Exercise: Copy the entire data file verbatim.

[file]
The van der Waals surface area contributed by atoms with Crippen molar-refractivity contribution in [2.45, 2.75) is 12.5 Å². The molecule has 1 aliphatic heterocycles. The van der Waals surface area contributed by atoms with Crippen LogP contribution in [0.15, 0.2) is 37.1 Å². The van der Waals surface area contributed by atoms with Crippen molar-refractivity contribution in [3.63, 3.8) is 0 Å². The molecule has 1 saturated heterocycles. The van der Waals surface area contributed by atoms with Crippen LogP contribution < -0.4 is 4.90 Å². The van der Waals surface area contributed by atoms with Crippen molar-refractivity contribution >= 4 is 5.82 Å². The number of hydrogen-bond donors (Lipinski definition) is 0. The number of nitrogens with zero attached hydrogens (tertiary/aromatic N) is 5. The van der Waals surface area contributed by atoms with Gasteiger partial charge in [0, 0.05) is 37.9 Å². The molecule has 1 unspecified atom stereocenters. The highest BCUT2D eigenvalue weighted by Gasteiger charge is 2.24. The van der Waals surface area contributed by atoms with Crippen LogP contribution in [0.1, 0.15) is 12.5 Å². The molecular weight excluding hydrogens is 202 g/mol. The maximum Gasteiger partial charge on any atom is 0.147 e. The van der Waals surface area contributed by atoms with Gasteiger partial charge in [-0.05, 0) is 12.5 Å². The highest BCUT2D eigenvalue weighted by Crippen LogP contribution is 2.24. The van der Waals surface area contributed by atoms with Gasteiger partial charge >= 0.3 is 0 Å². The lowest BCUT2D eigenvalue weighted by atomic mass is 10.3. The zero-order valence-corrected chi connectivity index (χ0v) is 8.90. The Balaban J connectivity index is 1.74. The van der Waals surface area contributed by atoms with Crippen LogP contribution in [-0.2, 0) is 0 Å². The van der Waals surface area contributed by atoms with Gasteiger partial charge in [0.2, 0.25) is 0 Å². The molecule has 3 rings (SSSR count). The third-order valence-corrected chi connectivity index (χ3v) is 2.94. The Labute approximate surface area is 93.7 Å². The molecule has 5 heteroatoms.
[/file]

The van der Waals surface area contributed by atoms with Crippen molar-refractivity contribution in [2.45, 2.75) is 12.5 Å². The molecule has 1 aliphatic heterocycles. The van der Waals surface area contributed by atoms with Crippen LogP contribution in [0.15, 0.2) is 37.1 Å². The van der Waals surface area contributed by atoms with Crippen molar-refractivity contribution in [3.63, 3.8) is 0 Å². The molecule has 1 saturated heterocycles. The van der Waals surface area contributed by atoms with Crippen LogP contribution < -0.4 is 4.90 Å². The van der Waals surface area contributed by atoms with Crippen molar-refractivity contribution >= 4 is 5.82 Å². The number of hydrogen-bond donors (Lipinski definition) is 0. The number of nitrogens with zero attached hydrogens (tertiary/aromatic N) is 5. The van der Waals surface area contributed by atoms with Gasteiger partial charge in [0, 0.05) is 37.9 Å². The molecule has 1 unspecified atom stereocenters. The highest BCUT2D eigenvalue weighted by Gasteiger charge is 2.24. The van der Waals surface area contributed by atoms with Crippen LogP contribution in [0.1, 0.15) is 12.5 Å². The molecular weight excluding hydrogens is 202 g/mol. The maximum Gasteiger partial charge on any atom is 0.147 e. The van der Waals surface area contributed by atoms with Gasteiger partial charge in [-0.05, 0) is 12.5 Å². The highest BCUT2D eigenvalue weighted by Crippen LogP contribution is 2.24. The van der Waals surface area contributed by atoms with Gasteiger partial charge >= 0.3 is 0 Å². The lowest BCUT2D eigenvalue weighted by atomic mass is 10.3. The zero-order valence-corrected chi connectivity index (χ0v) is 8.90. The Balaban J connectivity index is 1.74. The van der Waals surface area contributed by atoms with Crippen LogP contribution in [-0.2, 0) is 0 Å². The van der Waals surface area contributed by atoms with Gasteiger partial charge in [0.2, 0.25) is 0 Å². The molecule has 3 rings (SSSR count). The third-order valence-corrected chi connectivity index (χ3v) is 2.94. The Labute approximate surface area is 93.7 Å². The molecule has 5 heteroatoms.